All 12 entries tagged Podcast
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February 11, 2008
Writing about web page http://www2.warwick.ac.uk/newsandevents/audio/
I had a very interesting discussion with Professor Shaheen Ali this morning on the current debate around the place of ‘Islamic Law’ within the UK legal framework following Dr Rowan Willams’ comments.
The podcast is a bit longer than normal, but probably worthwhile as Shaheen has some really interesting opinions on the current debate as well as giving some really useful contexts for considering the issues.
September 24, 2007
Writing about web page http://www2.warwick.ac.uk/newsandevents/audio/more/writingchallenges/
Today we launched a new podcast – Writing Challenges with David Morley.
The series relates to his recent book The Cambridge Introduction to Creative Writing but takes one element of the book, writing games, a bit further.
Each week David will discuss an aspect of creative writing and then set a challenge which will give your creative gene a little work out.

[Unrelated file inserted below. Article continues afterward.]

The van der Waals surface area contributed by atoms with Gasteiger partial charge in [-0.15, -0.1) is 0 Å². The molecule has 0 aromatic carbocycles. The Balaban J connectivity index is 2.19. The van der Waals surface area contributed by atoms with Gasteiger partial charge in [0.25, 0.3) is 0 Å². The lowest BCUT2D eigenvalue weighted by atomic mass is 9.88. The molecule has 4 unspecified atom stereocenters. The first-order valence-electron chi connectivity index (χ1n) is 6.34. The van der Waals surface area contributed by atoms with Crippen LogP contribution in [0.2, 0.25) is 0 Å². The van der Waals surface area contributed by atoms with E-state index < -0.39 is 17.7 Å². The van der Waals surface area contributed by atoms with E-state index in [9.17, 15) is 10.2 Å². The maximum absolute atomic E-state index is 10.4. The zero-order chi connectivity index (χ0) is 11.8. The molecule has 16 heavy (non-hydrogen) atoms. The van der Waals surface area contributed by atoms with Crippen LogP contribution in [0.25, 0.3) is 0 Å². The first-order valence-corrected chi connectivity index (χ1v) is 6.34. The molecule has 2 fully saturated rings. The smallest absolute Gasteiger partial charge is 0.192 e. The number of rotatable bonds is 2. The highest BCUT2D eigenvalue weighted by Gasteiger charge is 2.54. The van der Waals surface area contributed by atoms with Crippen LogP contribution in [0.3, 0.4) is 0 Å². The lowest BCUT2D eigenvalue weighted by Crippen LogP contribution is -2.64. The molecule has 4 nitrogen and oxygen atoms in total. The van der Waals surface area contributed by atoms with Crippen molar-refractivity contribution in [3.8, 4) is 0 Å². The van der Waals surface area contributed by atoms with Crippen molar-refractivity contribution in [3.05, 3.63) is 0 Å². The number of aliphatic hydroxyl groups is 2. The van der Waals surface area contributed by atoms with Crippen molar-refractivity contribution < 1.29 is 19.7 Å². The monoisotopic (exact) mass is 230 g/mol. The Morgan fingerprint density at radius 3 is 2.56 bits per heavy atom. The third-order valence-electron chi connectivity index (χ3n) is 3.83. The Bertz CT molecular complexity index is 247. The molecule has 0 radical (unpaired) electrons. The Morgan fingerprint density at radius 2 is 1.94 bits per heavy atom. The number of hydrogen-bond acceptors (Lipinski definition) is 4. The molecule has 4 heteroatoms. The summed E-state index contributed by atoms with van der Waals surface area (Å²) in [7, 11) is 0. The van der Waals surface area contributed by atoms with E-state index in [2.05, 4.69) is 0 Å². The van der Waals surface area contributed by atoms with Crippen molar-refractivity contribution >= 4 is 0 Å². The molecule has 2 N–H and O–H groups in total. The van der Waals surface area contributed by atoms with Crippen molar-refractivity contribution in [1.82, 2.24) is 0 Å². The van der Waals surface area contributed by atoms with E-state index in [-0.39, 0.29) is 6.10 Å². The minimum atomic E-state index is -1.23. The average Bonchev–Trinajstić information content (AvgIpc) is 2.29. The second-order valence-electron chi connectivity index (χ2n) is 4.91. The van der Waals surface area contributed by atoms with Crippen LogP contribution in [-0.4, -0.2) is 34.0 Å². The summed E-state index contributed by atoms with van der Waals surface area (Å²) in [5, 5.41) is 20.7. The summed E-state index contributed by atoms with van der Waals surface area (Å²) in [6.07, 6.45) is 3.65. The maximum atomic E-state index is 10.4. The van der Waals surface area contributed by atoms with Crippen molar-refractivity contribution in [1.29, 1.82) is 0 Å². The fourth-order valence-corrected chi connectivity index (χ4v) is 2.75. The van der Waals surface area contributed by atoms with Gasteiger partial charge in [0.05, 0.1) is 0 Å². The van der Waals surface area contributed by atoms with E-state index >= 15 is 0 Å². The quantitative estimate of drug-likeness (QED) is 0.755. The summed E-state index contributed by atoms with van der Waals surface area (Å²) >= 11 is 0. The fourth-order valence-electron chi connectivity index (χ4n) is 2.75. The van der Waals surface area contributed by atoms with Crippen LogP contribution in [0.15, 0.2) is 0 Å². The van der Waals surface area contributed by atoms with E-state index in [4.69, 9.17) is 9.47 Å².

What we want is for listeners to send in the results of their challenges to us (via firstname.lastname@example.org) and David will read out and discuss some of the submissions in a special edition of the podcast later in the term.
So have a listen and get writing!
August 01, 2007
Writing about web page http://www2.warwick.ac.uk/newsandevents/audio/more/medislam/
A new podcast mini-series is up, this one related to Peter Pormann’s new book on Medieval Islamic Medicine:
Lot’s of stuff covered in this one, but it’s very interesting. There’s a good discussion in episode 3 on Baghdad and its importance in the translation of Greek and other learning into Arabic, and thus by a process of the spread of ideas back to europe. Considering the current state of that city it’s good to be reminded of its critical role as a hub of knowledge and learning.
Anyway, hope you enjoy it!
May 04, 2007
Writing about web page http://www2.warwick.ac.uk/newsandevents/audio/more/symmetry/
I am very pleased to publish the first podcast mini-series we’ve done – A short history of symmetry with Professor Ian Stewart.
This is a series of 7 episodes (first two available today) focussing on key chapters of his new book, Why Beauty is Truth.
We’ve pushed the boat out a bit here – we have music!